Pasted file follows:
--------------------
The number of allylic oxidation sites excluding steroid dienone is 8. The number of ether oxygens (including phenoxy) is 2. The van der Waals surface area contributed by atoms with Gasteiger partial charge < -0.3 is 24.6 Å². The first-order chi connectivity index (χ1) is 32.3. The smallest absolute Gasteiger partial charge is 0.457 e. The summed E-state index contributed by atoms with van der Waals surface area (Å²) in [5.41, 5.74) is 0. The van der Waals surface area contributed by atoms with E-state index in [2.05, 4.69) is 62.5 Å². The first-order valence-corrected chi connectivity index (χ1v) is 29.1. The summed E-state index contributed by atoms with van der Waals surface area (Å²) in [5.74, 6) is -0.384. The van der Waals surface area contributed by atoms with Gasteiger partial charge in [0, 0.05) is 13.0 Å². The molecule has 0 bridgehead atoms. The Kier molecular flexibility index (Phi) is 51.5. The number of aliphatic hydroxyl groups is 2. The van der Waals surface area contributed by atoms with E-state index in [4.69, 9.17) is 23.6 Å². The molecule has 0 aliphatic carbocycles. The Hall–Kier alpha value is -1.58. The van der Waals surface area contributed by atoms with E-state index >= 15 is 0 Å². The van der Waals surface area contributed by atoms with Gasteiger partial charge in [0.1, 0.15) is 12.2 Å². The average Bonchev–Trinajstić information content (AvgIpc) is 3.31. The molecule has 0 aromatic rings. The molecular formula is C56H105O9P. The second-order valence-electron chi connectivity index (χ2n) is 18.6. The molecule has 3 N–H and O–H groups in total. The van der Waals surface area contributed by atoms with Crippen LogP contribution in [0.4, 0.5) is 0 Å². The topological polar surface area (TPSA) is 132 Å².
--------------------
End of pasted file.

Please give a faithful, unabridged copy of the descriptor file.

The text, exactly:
The number of allylic oxidation sites excluding steroid dienone is 8. The number of ether oxygens (including phenoxy) is 2. The van der Waals surface area contributed by atoms with Gasteiger partial charge < -0.3 is 24.6 Å². The first-order chi connectivity index (χ1) is 32.3. The smallest absolute Gasteiger partial charge is 0.457 e. The summed E-state index contributed by atoms with van der Waals surface area (Å²) in [5.41, 5.74) is 0. The van der Waals surface area contributed by atoms with E-state index in [2.05, 4.69) is 62.5 Å². The first-order valence-corrected chi connectivity index (χ1v) is 29.1. The summed E-state index contributed by atoms with van der Waals surface area (Å²) in [5.74, 6) is -0.384. The van der Waals surface area contributed by atoms with Gasteiger partial charge in [0, 0.05) is 13.0 Å². The molecule has 0 bridgehead atoms. The Kier molecular flexibility index (Phi) is 51.5. The number of aliphatic hydroxyl groups is 2. The van der Waals surface area contributed by atoms with E-state index in [4.69, 9.17) is 23.6 Å². The molecule has 0 aliphatic carbocycles. The Hall–Kier alpha value is -1.58. The van der Waals surface area contributed by atoms with E-state index >= 15 is 0 Å². The van der Waals surface area contributed by atoms with Gasteiger partial charge in [0.1, 0.15) is 12.2 Å². The average Bonchev–Trinajstić information content (AvgIpc) is 3.31. The molecule has 0 aromatic rings. The molecular formula is C56H105O9P. The second-order valence-electron chi connectivity index (χ2n) is 18.6. The molecule has 3 N–H and O–H groups in total. The van der Waals surface area contributed by atoms with Crippen LogP contribution in [0.4, 0.5) is 0 Å². The topological polar surface area (TPSA) is 132 Å².